And so begins the immersive experience that is the Museum of Jurassic Technology, a world filled with the inescapable allure of the illogical and haunting sounds that pull you from room to room.
In a way, the Museum draws our attention to the experience of living in fiction. Is the exhibit with glass dishes truly out of order, or am I meant to interpret it as a symbol, a warning, that this is a place where reason is to be left at the door?
The magic of the Museum of Jurassic Technology is that its exhibits function like good fiction, perhaps even especially like good fairytales or well-done flash fiction. The placards present self-contained worlds; at the same time, we are invited to follow the narrative as it spirals beyond the displays in front of us, to consider implications and the logic of what remains unsaid.
Take, for instance, another display: in this glass case, there is a model bed, tiny and disheveled.
The caption reads: “A woman after childbirth is the most dangerous thing on earth. All sorts of uncanny things are around the mother and infant, and if she goes to a river to wash, the fish will go away.”
I found myself agreeing with this caption: yes, this conveys a certain truth. A woman after childbirth is a strange and dangerous thing; in giving birth, she has, as Maggie Nelson says, “touched death along the way.” It is no wonder that a person who has experienced such an uncanny thing could be said to drive the fish away.
The caption’s turn to the river is an unexpected turn, but one that feels natural. It’s an example of Kate Bernheimer’s “just-so stories”: because of the way the description is written, we as readers believe (we want to believe) that the events of the caption happened exactly as we’ve been told. That is, a woman has a child; a woman after childbirth is an uncanny thing; the uncanny woman thing drives the fish away.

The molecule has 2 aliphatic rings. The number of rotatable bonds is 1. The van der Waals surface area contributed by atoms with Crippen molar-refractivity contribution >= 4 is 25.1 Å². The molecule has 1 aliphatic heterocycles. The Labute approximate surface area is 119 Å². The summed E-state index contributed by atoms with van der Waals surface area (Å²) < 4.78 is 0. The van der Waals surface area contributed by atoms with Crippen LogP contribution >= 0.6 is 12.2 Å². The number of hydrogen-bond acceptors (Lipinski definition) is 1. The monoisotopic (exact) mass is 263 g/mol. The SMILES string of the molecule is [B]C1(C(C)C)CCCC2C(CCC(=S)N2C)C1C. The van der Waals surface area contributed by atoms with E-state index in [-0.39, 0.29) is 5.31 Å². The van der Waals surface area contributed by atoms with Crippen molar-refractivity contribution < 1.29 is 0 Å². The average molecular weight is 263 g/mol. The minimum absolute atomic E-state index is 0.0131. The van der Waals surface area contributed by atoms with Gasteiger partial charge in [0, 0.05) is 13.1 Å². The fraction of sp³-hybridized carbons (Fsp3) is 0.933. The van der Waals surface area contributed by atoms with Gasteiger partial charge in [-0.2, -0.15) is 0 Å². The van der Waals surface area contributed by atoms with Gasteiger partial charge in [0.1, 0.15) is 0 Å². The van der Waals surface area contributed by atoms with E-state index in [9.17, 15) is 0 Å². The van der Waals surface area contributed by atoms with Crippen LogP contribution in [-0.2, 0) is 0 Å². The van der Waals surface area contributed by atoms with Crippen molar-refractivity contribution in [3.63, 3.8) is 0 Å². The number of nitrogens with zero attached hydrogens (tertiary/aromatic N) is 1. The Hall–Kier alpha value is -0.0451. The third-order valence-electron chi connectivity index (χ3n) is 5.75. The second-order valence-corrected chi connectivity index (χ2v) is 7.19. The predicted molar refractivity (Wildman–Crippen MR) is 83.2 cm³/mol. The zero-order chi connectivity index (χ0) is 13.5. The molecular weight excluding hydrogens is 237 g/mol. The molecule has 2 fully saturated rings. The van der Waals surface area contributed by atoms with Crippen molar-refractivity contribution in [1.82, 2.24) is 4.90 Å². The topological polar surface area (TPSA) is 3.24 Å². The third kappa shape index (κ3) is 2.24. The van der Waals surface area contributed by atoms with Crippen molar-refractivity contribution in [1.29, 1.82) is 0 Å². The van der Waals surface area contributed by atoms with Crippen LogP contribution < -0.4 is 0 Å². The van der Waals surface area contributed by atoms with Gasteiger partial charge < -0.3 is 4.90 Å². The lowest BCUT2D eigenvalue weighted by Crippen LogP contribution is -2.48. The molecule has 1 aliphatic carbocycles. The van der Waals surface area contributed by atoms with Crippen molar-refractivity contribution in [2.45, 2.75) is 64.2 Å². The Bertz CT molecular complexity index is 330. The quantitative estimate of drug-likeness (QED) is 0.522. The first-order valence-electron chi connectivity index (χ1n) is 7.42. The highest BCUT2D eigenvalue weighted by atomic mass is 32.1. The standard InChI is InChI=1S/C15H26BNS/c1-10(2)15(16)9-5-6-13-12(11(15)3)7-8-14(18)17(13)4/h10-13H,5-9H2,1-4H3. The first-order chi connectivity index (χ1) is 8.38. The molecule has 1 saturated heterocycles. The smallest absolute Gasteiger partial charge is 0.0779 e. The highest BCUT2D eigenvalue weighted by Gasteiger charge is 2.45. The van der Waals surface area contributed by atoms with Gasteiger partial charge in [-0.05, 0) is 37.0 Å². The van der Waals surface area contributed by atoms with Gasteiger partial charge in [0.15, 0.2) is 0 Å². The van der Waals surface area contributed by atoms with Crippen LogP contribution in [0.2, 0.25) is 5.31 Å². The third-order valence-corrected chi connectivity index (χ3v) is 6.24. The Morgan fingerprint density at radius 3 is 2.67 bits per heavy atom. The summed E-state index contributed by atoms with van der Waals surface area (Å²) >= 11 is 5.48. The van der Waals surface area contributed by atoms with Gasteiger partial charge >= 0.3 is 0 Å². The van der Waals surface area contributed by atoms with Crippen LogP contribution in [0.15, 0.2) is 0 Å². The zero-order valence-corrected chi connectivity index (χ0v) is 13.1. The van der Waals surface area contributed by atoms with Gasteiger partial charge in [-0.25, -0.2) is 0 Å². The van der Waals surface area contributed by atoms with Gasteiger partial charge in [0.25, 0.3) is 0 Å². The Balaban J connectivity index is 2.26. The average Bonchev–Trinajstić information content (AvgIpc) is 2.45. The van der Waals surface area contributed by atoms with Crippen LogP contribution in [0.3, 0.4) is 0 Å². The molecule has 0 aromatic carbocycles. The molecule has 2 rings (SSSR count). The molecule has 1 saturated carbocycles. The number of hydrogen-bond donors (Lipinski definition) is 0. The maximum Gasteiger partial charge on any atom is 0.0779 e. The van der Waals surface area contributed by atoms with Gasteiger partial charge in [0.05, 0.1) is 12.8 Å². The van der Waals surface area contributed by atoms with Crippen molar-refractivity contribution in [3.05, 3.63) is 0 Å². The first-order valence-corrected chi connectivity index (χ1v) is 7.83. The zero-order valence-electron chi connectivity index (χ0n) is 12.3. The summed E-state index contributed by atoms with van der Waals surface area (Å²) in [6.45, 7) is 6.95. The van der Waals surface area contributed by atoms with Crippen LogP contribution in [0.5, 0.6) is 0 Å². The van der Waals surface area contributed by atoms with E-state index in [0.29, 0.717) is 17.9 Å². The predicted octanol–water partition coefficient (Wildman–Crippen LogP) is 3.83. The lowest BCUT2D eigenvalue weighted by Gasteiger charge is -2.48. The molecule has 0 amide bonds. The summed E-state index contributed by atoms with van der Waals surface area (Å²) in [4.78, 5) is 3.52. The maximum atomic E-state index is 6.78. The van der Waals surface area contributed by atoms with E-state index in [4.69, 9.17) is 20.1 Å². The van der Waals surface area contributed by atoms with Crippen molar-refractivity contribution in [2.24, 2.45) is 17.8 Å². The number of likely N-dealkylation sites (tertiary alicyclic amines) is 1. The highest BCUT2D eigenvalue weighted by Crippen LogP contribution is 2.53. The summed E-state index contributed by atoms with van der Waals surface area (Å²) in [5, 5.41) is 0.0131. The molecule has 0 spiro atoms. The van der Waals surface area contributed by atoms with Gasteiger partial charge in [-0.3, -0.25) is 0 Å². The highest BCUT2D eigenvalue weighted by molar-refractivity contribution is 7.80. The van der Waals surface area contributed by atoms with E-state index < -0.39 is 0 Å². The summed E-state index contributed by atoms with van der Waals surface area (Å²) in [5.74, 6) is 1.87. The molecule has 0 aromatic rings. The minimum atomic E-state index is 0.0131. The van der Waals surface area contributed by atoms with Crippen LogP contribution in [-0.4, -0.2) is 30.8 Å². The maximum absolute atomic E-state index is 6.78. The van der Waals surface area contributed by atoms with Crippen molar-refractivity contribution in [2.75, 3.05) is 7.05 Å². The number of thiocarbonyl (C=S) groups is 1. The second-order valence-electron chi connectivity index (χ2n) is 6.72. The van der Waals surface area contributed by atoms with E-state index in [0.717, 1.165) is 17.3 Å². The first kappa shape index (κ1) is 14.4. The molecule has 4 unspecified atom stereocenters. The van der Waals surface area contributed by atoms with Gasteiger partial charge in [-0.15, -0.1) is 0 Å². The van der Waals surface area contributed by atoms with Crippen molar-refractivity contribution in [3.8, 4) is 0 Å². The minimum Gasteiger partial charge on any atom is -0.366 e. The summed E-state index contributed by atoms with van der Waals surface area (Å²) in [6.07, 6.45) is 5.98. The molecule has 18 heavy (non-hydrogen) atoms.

Beyond telling a fiction (or is it?) in which we might recognize an aspect of human experience, this caption calls beyond itself and invites the visitor to contemplate the exhibit’s implications. For instance, for how long will a new mother keep the fish away? Is our uncanny woman supernatural in nature, able to pollute the river and banish the fish forever? Is it possible that the woman is simply a particularly aggressive bather, and her splashing scared the fish away?
Put aside the caption; consider again the stark display of the empty, unmade bed. Now we’re left wondering: for how long has our uncanny mother been gone?
Read Weird’s inaugural Weird Book Club will take place Saturday, May 7, at 1 PM EDT. We’ll be discussing Helen Oyeyemi’s short story collection What Is Not Yours Is Not Yours over on our newly minted Goodreads book club.
Join Weird Book Club on Goodreads to join the discussion, find out what else we’re reading right now, and weigh in on future book club picks!
We’re looking forward to reading weird with you on May 7th! Come prepared to discuss with your thoughts, questions, and critiques. Have a topic you’d like to see covered in our discussion? Tweet it to us @readingweird using the hashtag #weirdbookclub.
Unreality was the name of our game last weekend at AWP in LA. On the last full day of the conference, Carlea and I attended two panels concerned with the “unreal,” what some might call “weird.”